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New Industries Are Being Stymied By Old Infrastructure

We have to shape the future, rather than kidding ourselves it will just somehow sort itself out.

21/06/2017 12:15 PM AEST | Updated 21/06/2017 12:15 PM AEST
Roger Donovan/Alamy
A Brisbane computer game designer thought it was faster to post his files rather than email them.

Genuine leadership requires vision, but in Australia in 2017 an absence of vision is selling our future short when it comes to provision of railways, roads, broadband and other infrastructure.

Infrastructure investment is in decline, down by $1.6 billion in this financial year alone and about to fall off a cliff over the coming four years from $7.6 billion this year to $4.2 billion by 2020-21.

Our cities are congested. Our regional communities cry out for investment and better communications technology. Yet, in the analysis of private sector peak industry group Infrastructure Partnerships Australia, nation building investment under the Turnbull Government is at a 10-year low.

What was envisioned as 21st century broadband will end up as last century Fraudband that will be obsolete even before it is completed.

The Government's failure to exercise vision is illustrated by its attitude to two major nation building projects -- High Speed Rail and the National Broadband Network.

A High Speed Rail link from Brisbane to Melbourne via Sydney and Canberra has been talked about for years as a way to allow people to travel between capital cities in as little as three hours.

It would turbo-charge economic development of communities along its route like the Gold Coast, Casino, Grafton, Coffs Harbour, Port Macquarie, Taree, Newcastle, the Central Coast, Southern Highlands, Wagga Wagga, Albury-Wodonga and Shepparton.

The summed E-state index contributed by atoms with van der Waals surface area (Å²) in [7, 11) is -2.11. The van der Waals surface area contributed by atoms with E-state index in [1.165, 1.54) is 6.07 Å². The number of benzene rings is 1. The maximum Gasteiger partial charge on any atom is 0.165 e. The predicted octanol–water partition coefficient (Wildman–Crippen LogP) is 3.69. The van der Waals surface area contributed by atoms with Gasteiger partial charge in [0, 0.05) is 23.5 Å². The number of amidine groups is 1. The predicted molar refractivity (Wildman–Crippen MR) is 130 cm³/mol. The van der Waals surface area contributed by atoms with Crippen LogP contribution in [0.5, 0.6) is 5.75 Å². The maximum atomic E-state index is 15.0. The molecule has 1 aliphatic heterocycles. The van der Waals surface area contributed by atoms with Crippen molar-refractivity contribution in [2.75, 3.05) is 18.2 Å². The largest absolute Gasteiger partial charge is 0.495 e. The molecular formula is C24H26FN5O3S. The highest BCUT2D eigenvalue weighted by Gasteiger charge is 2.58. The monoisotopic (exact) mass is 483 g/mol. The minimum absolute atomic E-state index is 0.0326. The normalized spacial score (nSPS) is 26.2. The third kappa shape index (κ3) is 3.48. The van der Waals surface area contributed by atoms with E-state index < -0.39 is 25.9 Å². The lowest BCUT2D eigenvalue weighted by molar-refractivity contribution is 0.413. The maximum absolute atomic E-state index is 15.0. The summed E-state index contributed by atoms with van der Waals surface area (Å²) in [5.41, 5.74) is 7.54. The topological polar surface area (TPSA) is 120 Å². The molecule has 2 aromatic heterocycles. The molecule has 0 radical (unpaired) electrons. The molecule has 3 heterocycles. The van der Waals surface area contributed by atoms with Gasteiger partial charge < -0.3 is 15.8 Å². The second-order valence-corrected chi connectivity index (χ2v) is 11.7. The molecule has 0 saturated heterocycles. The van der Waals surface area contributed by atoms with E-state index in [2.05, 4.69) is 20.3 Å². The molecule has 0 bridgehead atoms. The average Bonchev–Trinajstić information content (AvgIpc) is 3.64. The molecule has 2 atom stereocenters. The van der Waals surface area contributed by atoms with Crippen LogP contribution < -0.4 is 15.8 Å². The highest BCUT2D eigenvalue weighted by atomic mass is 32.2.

A study initiated by the former Labor Government found High Speed Rail was viable and would produce more than $2 in economic benefit for every dollar invested.

Acting on the recommendations of an independent panel, we proposed establishing a High Speed Rail Authority to work with relevant state and territory governments on planning for the project and preserving the corridor before it is built out by urban sprawl. However, after taking office in 2013, the coalition rejected this sensible way forward.

Since then, nothing has happened. No land has been acquired and informal talks between the Federal Government and the relevant states have gone nowhere.

Even if construction of High Speed Rail is some time off, we need to get cracking on planning. Otherwise it will never happen. We have to shape the future, rather than kidding ourselves it will just somehow sort itself out.

The coalition's lack of vision is even more marked with regard to its delivery of the National Broadband Network.

The former Labor Government commenced this project on the basis that it would connect to homes, businesses, schools and hospitals to the network by optical fibre -- the technology of the 21st century. But the current Government is connecting the network to street corner boxes, not premises, and recently purchased 15 million metres of copper wire to complete the job.

So what was envisioned as 21st century broadband will end up as last century Fraudband that will be obsolete even before it is completed.

Fibre-based broadband is an essential piece of economic infrastructure. That's why it is being rolled out in nation across the world and is taken for granted in nations like South Korea, Hong Kong, Japan, Singapore, and Taiwan.

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In Australia, it offers extraordinary opportunities for businesses in rural and regional Australia to engage with the global economy, finally taming the tyranny of distance as an obstacle to growth.

Earlier this year it was revealed that when Brisbane computer game designer Morgan Jaffit wanted to send one of his products to a design specialist in Melbourne, he found it was faster to send it by snail mail than online.

Our nation must do better in a world of ever-accelerating change.

Information technology pioneer Bill Gates has more than a few runs on the board when it comes to looking over the horizon and imagining future possibilities. In his 1995 book 'The Road Ahead', Gates wrote:

We always overestimate the change that will occur in the next two years and underestimate the change that will occur in the next ten. Don't let yourself be lulled into inaction.

That's an important point. The Federal Government needs to get the message.

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